Climate change is real and it already has an impact on humans.
Mike Berardino, IndyStar
Climate change is real and is increasingly becoming part of our daily lives. New research and studies conducted over the last six months only highlight the latest facts about man-made change in our global weather systems and its effects on our planet.
First of all, there is no doubt that rising temperatures and increasingly chaotic weather are the work of mankind. According to a February study, there is a 99.9999% chance that humans are at the origin of global warming. This means that we have achieved the gold standard for certainty, a statistical measure generally used in particle physics.
The mechanism is well understood. Humans burn fossil fuels such as oil, coal and gas, which release carbon dioxide (CO2) into the Earth's atmosphere and oceans. CO2 is the most greenhouse gas responsible for global warming.
Lead author of the study, Benjamin Santer of the Lawrence Livermore National Laboratory in Livermore, Calif., Told Reuters that "the story that scientists do not know that the cause of climate change is wrong".
An important ice cap in western Antarctica is melting and its collapse could raise sea levels by almost two feet, which could take centuries. (Photo: AFP / Getty Images)
The hottest recorded
The last five years have been the five warmest since the start of record keeping in the late 19th century. According to the National Oceanic and Atmospheric Administration, the Earth has experienced 42 consecutive years (since 1977) with a global temperature above average.
Based on five separate datasets that track the Earth's climate change, the global average temperature for the first 10 months of 2018 was about 1.8 degrees higher than that of the end of the year. Nineteenth century. It is at this time that the industry has begun to emit large amounts of greenhouse gases into the atmosphere.
The heat was so intense that it dropped the bats from the trees, according to the Australian Broadcasting Corporation.
Carbon dioxide up 46%
Increasing amounts of carbon dioxide and other gases released into the atmosphere by the industry, transport and energy production from fossil fuels reinforce what I 'd do. the natural greenhouse effect of the planet is called.
Carbon dioxide is the most common of all greenhouse gases produced by human activities, due to the burning of fossil fuels.
Carbon dioxide levels in the atmosphere for March were 411.97 parts per million and continue to increase. It has now reached levels of atmosphere never seen since 3 million years.
This represents an increase of 46% over the eve of the industrial revolution of the 1800s, when CO2 levels were about 280 parts per million. Levels began to rise when humans started burning large amounts of fossil fuels to run factories and heat homes, releasing CO2 and other greenhouse gases into the atmosphere. .
Scientists say that to keep a planet habitable, we must reduce the level to 350 parts per million.
The melting of the polar ice caps, which raises the level of the oceans, is a consequence of the rising temperatures. A study published this month in the journal titled "Melting Glaciers" has allowed the seas of the world to rise about an inch in the last 50 years. Nature found.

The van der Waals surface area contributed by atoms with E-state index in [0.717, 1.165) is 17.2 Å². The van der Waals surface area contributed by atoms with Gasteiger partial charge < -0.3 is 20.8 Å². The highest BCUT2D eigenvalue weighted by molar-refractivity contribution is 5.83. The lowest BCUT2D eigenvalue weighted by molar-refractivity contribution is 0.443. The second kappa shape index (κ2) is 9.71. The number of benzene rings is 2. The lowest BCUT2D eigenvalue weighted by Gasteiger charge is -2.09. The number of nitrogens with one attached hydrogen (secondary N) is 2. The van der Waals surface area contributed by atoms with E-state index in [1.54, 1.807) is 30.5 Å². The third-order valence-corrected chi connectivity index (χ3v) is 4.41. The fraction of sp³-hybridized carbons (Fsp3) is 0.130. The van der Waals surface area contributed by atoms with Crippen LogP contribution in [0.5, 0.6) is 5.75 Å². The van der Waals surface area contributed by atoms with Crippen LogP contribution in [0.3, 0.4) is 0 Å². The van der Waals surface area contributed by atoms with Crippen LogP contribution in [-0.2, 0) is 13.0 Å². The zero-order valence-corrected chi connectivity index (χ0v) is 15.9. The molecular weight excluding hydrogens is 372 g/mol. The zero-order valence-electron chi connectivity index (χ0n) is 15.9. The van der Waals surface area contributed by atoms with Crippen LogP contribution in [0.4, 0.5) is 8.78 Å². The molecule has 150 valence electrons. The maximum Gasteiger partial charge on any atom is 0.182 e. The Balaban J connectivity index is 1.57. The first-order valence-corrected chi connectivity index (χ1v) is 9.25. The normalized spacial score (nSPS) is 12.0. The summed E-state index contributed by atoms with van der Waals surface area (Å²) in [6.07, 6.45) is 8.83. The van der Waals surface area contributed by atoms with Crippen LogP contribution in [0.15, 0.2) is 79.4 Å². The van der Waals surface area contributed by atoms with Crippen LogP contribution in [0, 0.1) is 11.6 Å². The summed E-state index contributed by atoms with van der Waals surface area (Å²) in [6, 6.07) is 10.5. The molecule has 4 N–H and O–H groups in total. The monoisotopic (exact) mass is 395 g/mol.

The study suggests that the Earth's glaciers are currently losing up to 390 billion tonnes of ice and snow.
Global warming has melted more than 3 trillion tons of Antarctic ice over the last 25 years and a threefold loss of ice over the last decade, another study released in June said. .
Businesses are burning under a smoke-covered sky in paradise on November 9th. (Photo by JOSH EDELSON, AFP / Getty Images)
Kill Americans, costing billions
Extreme events exacerbated by climate change have killed nearly 250 Americans and cost the nation at least $ 91 billion in 2018, according to the National Oceanic and Atmospheric Administration.
Unusual heat in the western United States in 2018 contributed to the disastrous fire season that killed dozens of people. In monetary terms, western states have experienced the most expensive forest fire season ever recorded: $ 24 billion worth of damage.
Hurricanes Michael, who caused $ 25 billion in damage, and Florence, with $ 24 billion in costs, were the other two major weather disasters of 2018.
New York City with the weather of Arkansas
If the amount of carbon dioxide in the atmosphere is not reduced, temperatures will continue to rise. A study published in February showed how the climate in US cities would be different in 60 years if greenhouse gas emissions persisted.
the Nature A study revealed that on average, the future climate would resemble that of an area located 528 miles south today.
This means that by 2080, the city of New York could benefit from the climate of Arkansas. Minneapolis could be closer to Los Angeles than Kansas and San Francisco could have weather closer than its current foggy climate. Other cities further south may experience modern unparalleled climates in North America.
"The kids alive today, like my 12 year old daughter, are going to witness a dramatic transformation of the climate. It's already underway, "said Matt Fitzpatrick, lead author of the University of Maryland's Center for Environmental Science study.
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